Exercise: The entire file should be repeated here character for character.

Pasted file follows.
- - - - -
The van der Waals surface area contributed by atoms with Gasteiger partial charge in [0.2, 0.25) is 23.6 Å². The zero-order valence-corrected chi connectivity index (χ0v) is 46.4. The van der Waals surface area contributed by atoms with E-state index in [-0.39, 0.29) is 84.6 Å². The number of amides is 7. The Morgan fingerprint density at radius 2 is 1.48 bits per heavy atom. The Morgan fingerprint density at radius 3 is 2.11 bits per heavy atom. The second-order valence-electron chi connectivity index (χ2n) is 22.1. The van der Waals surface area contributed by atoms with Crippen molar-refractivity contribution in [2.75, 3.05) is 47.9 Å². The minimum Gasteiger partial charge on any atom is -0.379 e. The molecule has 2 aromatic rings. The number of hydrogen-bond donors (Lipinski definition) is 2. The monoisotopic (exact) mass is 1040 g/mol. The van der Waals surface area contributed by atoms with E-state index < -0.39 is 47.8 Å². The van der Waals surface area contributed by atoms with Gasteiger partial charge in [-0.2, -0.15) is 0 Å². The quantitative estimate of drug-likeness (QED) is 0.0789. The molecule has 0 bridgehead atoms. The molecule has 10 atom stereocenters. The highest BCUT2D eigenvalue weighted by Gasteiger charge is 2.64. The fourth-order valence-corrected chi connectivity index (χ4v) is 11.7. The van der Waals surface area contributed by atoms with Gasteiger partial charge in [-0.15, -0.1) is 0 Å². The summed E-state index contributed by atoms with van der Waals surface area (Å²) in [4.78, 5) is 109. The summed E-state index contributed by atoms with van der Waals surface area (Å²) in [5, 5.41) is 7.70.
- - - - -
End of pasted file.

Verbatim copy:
The van der Waals surface area contributed by atoms with Gasteiger partial charge in [0.2, 0.25) is 23.6 Å². The zero-order valence-corrected chi connectivity index (χ0v) is 46.4. The van der Waals surface area contributed by atoms with E-state index in [-0.39, 0.29) is 84.6 Å². The number of amides is 7. The Morgan fingerprint density at radius 2 is 1.48 bits per heavy atom. The Morgan fingerprint density at radius 3 is 2.11 bits per heavy atom. The second-order valence-electron chi connectivity index (χ2n) is 22.1. The van der Waals surface area contributed by atoms with Crippen molar-refractivity contribution in [2.75, 3.05) is 47.9 Å². The minimum Gasteiger partial charge on any atom is -0.379 e. The molecule has 2 aromatic rings. The number of hydrogen-bond donors (Lipinski definition) is 2. The monoisotopic (exact) mass is 1040 g/mol. The van der Waals surface area contributed by atoms with E-state index < -0.39 is 47.8 Å². The van der Waals surface area contributed by atoms with Gasteiger partial charge in [-0.2, -0.15) is 0 Å². The quantitative estimate of drug-likeness (QED) is 0.0789. The molecule has 0 bridgehead atoms. The molecule has 10 atom stereocenters. The highest BCUT2D eigenvalue weighted by Gasteiger charge is 2.64. The fourth-order valence-corrected chi connectivity index (χ4v) is 11.7. The van der Waals surface area contributed by atoms with Gasteiger partial charge in [-0.15, -0.1) is 0 Å². The summed E-state index contributed by atoms with van der Waals surface area (Å²) in [4.78, 5) is 109. The summed E-state index contributed by atoms with van der Waals surface area (Å²) in [5, 5.41) is 7.70.